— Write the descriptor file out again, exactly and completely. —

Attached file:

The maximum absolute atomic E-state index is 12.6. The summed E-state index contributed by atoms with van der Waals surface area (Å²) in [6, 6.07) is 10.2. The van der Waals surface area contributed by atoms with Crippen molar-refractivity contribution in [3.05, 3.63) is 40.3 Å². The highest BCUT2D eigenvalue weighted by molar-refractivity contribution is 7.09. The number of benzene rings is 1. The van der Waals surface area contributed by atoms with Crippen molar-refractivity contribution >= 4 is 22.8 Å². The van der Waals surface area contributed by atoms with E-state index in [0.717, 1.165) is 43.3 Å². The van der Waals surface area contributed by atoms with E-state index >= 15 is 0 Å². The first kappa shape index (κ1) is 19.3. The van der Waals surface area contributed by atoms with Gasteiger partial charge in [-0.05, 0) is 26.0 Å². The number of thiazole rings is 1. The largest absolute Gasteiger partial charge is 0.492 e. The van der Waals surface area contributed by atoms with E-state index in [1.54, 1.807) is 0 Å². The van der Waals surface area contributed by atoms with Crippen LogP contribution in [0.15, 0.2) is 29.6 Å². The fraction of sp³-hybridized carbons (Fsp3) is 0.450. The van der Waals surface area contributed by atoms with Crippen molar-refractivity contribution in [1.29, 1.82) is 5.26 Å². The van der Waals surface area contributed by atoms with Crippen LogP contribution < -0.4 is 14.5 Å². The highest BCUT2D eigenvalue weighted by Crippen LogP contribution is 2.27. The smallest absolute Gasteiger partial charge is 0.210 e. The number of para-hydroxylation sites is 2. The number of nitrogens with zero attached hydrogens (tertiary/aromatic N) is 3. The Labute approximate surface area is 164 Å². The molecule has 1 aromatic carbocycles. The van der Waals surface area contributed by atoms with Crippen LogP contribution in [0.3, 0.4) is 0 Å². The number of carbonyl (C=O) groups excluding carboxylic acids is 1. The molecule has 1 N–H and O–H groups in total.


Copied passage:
The maximum absolute atomic E-state index is 12.6. The summed E-state index contributed by atoms with van der Waals surface area (Å²) in [6, 6.07) is 10.2. The van der Waals surface area contributed by atoms with Crippen molar-refractivity contribution in [3.05, 3.63) is 40.3 Å². The highest BCUT2D eigenvalue weighted by molar-refractivity contribution is 7.09. The number of benzene rings is 1. The van der Waals surface area contributed by atoms with Crippen molar-refractivity contribution >= 4 is 22.8 Å². The van der Waals surface area contributed by atoms with E-state index in [0.717, 1.165) is 43.3 Å². The van der Waals surface area contributed by atoms with E-state index >= 15 is 0 Å². The first kappa shape index (κ1) is 19.3. The van der Waals surface area contributed by atoms with Gasteiger partial charge in [-0.05, 0) is 26.0 Å². The number of thiazole rings is 1. The largest absolute Gasteiger partial charge is 0.492 e. The van der Waals surface area contributed by atoms with E-state index in [1.54, 1.807) is 0 Å². The van der Waals surface area contributed by atoms with Crippen LogP contribution in [0.15, 0.2) is 29.6 Å². The fraction of sp³-hybridized carbons (Fsp3) is 0.450. The van der Waals surface area contributed by atoms with Crippen molar-refractivity contribution in [1.29, 1.82) is 5.26 Å². The van der Waals surface area contributed by atoms with Crippen LogP contribution < -0.4 is 14.5 Å². The highest BCUT2D eigenvalue weighted by Crippen LogP contribution is 2.27. The smallest absolute Gasteiger partial charge is 0.210 e. The number of para-hydroxylation sites is 2. The number of nitrogens with zero attached hydrogens (tertiary/aromatic N) is 3. The Labute approximate surface area is 164 Å². The molecule has 1 aromatic carbocycles. The van der Waals surface area contributed by atoms with Crippen LogP contribution in [0.3, 0.4) is 0 Å². The number of carbonyl (C=O) groups excluding carboxylic acids is 1. The molecule has 1 N–H and O–H groups in total.